Keep in mind, the location didn't change, just how to get to it. It is still across the street from the busiest mall in town, a movie theater, and one of the better neighborhoods.
On the flip side of things, a good location can make all the difference to how well a business does. If you put a bar across the street from a ballpark, it's a good bet that you can draw some decent business during the season if you know your customers.
Since the little dream of starting a brewery began to grow inside my head, the question of location has been an important (and recurring) theme. For the sake of argument, and assuming the wonderful laws of Tennessee change making higher gravity brewing a more viable option, lets assume my friend Dave and I found the brewery in Knoxville, TN. As the city has grown in the last 30 years people have moved farther West along I-40. West Knoxville is the high dollar, nicer part of town. North Knoxville is somewhat spread out and multi-cultural. East Knox is by and large the bad part of town after dark. Downtown has undergone an awesome revitalization in the past ten years, but the "good," area is tiny, and not cheap. Outside of the immediate downtown area, and depending on which way you travel, you end up in some bad neighborhoods pretty quick. South Knoxville is traditionally the poor white side of town (also where I grew up, and live now). Up until recently, I lived in West Knoxville where I have worked for the last 15 years or so. I moved back across town to save a huge chunk of money on rent, live in a bigger place, and have a yard for my dog to enjoy. At this point, you're wondering why the hell I am giving you a geography lesson on my hometown - bear with me.
Everyday, I look at buildings and locations and consider their viability as a location for a start-up brewery. West Knox makes sense because the people there have money, and in general have more funds to spend on craft beer. The abundance of movie theaters, restaurants, and shopping mean that many locations near I-40 would place the brewery close to where people already frequent. The downside to this is, real estate is not cheap. There is a certain old tire shop here in town, on a busy road, with great access that would make a great location. It's huge. There is plenty of room to expand in it, to build a taproom, a barrel room, add fermenters, whatever. Last time I checked, the purchase price was $2.4mil. Somehow, I don't see that kind of capital being available right off the bat. Granted, it's not exactly the small sort of thing you think of when you think start-up brewery. Another location, a bit closer to town (and to where Dave lives) would probably work, but the parking and truck access are horrible.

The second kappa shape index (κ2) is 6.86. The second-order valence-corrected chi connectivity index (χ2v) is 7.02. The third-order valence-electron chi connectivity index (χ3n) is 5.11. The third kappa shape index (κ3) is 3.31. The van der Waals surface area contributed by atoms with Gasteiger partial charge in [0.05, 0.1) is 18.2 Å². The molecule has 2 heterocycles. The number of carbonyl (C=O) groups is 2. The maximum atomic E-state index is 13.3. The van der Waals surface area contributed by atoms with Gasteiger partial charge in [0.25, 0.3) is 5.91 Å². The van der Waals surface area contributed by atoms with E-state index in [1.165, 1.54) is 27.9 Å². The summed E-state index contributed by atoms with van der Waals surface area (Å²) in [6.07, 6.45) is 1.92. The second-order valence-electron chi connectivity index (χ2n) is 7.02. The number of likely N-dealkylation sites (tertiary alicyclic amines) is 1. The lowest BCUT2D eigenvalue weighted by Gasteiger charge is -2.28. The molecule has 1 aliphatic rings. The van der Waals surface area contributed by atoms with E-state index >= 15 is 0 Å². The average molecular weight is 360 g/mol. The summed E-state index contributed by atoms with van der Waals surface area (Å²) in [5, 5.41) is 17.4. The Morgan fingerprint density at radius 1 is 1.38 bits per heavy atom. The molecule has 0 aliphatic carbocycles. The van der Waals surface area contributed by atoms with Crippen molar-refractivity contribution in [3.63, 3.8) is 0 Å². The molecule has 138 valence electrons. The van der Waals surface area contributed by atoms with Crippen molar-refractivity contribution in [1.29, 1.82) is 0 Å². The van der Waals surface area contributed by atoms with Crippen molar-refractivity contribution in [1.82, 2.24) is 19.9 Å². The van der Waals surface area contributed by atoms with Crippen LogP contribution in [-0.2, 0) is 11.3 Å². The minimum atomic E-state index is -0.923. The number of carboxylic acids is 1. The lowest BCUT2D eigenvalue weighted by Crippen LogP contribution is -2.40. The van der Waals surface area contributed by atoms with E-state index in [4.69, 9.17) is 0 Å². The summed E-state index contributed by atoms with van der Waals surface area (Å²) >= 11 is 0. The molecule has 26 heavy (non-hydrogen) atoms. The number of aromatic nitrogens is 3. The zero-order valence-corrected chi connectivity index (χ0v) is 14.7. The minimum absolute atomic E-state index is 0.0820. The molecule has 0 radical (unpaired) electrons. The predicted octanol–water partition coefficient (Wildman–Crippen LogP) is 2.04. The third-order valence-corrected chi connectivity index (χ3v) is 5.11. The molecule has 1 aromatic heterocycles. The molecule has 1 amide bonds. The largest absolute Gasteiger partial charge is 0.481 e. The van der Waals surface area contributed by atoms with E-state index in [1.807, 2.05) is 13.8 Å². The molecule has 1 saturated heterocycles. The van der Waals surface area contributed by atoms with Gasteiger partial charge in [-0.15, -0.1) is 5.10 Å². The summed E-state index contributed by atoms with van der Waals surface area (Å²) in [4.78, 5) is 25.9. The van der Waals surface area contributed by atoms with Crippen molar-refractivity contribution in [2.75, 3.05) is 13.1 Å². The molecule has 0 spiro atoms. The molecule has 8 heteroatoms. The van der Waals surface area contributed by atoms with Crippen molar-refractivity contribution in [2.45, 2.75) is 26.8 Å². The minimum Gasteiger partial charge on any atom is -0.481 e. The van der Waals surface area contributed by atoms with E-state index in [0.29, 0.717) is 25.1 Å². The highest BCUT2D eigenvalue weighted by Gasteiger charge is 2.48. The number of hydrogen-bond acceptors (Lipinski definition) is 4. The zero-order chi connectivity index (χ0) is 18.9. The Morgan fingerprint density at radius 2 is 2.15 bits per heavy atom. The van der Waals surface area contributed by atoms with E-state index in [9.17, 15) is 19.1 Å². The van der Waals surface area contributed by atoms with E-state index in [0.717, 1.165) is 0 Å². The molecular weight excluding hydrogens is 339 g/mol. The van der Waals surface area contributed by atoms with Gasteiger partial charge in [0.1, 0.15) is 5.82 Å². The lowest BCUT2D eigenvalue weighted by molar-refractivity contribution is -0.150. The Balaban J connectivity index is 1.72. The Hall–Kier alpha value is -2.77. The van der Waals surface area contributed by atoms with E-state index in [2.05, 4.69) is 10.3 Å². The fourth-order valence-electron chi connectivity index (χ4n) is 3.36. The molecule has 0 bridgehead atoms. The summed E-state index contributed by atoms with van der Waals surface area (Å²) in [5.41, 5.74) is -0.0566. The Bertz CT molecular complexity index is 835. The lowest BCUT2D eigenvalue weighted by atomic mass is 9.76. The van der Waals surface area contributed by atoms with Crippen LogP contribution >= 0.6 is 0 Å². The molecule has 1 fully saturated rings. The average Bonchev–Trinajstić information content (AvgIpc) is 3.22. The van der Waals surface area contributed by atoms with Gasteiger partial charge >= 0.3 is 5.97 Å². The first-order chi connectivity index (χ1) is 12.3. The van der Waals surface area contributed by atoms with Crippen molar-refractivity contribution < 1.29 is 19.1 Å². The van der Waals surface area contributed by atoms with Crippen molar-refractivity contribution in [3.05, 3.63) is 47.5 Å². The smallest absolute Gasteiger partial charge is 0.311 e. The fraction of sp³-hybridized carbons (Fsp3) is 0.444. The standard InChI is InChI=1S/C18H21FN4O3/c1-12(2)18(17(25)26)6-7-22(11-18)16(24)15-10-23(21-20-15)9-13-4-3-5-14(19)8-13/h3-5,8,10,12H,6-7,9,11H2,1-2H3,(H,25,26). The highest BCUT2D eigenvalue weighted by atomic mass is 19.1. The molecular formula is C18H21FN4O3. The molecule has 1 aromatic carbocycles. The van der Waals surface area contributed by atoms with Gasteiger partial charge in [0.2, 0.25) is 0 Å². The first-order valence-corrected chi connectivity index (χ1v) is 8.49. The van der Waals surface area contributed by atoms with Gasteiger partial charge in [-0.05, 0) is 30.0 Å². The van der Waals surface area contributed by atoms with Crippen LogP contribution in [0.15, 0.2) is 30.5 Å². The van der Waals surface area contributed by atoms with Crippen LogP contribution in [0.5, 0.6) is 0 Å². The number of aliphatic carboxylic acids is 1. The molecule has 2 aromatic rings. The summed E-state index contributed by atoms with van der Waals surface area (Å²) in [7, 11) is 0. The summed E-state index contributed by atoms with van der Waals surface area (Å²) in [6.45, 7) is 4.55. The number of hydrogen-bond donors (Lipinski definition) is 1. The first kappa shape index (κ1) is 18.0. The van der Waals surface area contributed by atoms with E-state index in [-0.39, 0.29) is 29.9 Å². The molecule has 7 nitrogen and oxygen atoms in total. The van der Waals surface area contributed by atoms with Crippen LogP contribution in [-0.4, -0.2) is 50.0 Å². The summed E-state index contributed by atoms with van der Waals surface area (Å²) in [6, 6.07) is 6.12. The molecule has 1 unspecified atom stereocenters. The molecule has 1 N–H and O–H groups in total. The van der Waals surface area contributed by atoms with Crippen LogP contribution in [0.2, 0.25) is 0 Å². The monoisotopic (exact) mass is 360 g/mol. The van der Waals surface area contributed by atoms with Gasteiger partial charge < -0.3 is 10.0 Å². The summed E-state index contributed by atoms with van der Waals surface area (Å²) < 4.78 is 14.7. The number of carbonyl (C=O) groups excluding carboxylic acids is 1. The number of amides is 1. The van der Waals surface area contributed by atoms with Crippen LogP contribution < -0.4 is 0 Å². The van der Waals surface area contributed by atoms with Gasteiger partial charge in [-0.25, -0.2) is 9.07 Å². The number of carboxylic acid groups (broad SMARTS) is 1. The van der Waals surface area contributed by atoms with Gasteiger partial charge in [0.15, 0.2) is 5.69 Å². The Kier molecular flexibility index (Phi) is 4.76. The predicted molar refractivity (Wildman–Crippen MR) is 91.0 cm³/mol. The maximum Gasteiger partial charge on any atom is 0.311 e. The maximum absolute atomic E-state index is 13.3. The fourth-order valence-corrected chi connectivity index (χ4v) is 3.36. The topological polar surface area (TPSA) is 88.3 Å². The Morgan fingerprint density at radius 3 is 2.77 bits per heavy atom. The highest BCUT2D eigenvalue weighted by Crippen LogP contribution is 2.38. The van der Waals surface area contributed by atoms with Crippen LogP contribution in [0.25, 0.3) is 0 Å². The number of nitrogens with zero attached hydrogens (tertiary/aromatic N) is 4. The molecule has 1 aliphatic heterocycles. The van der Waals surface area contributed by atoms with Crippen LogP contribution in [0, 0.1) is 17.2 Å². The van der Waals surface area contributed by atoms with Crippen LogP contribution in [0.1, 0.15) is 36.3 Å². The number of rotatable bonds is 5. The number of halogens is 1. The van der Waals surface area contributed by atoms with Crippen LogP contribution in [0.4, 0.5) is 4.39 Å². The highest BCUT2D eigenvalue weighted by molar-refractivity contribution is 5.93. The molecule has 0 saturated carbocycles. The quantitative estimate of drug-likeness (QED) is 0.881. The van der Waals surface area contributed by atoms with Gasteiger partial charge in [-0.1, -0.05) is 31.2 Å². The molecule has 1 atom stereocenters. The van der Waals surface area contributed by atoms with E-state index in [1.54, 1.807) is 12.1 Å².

To bring things back around... I now live in South Knoxville. Real estate is cheaper on this side of the river, and frankly there are plenty of places you could set up a brewery. The amount of money people in the area have to spend is a bit lower. The primary bridge that brings people into the area is currently undergoing a complete rebuild, and likely won't be finished for 2-3 years. Not really an issue with our current timetable, but something to consider. While out running the other evening, I found a 2 story building about 10 minutes from downtown. It's on a quiet street, right next to a neighborhood store. Decent truck access, and easy to find. Surprisingly, not near a church (you can throw a rock and hit one around here).
So my question is, where would you go?
West Knox - higher rent, smaller location, but higher initial foot traffic and visibility?
South Knox - lower rent, smaller location, but out of the way and potentially fewer visitors?
Feedback is very much appreciated, and thanks for reading all the way through this behemoth of a post...